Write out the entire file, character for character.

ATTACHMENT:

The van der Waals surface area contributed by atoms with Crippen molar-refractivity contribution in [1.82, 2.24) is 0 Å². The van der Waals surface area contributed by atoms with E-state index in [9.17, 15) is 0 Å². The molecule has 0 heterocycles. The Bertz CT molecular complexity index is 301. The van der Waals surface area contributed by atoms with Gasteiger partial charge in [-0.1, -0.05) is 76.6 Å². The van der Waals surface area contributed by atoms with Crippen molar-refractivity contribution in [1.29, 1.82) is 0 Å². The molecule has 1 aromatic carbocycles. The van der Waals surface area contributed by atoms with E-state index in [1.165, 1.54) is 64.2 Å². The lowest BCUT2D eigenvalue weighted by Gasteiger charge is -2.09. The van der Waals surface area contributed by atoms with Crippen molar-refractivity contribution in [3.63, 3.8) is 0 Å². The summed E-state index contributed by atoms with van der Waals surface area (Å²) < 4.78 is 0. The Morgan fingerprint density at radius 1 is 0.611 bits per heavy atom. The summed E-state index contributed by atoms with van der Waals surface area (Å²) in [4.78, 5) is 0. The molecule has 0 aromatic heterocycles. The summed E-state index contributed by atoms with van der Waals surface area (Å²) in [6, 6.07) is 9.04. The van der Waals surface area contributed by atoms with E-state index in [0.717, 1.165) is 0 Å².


The van der Waals surface area contributed by atoms with Crippen molar-refractivity contribution in [1.82, 2.24) is 0 Å². The van der Waals surface area contributed by atoms with E-state index in [9.17, 15) is 0 Å². The molecule has 0 heterocycles. The Bertz CT molecular complexity index is 301. The van der Waals surface area contributed by atoms with Gasteiger partial charge in [-0.1, -0.05) is 76.6 Å². The van der Waals surface area contributed by atoms with Crippen molar-refractivity contribution in [1.29, 1.82) is 0 Å². The molecule has 1 aromatic carbocycles. The van der Waals surface area contributed by atoms with E-state index in [1.165, 1.54) is 64.2 Å². The lowest BCUT2D eigenvalue weighted by Gasteiger charge is -2.09. The van der Waals surface area contributed by atoms with Crippen molar-refractivity contribution in [3.63, 3.8) is 0 Å². The summed E-state index contributed by atoms with van der Waals surface area (Å²) < 4.78 is 0. The Morgan fingerprint density at radius 1 is 0.611 bits per heavy atom. The summed E-state index contributed by atoms with van der Waals surface area (Å²) in [4.78, 5) is 0. The molecule has 0 aromatic heterocycles. The summed E-state index contributed by atoms with van der Waals surface area (Å²) in [6, 6.07) is 9.04. The van der Waals surface area contributed by atoms with E-state index in [0.717, 1.165) is 0 Å².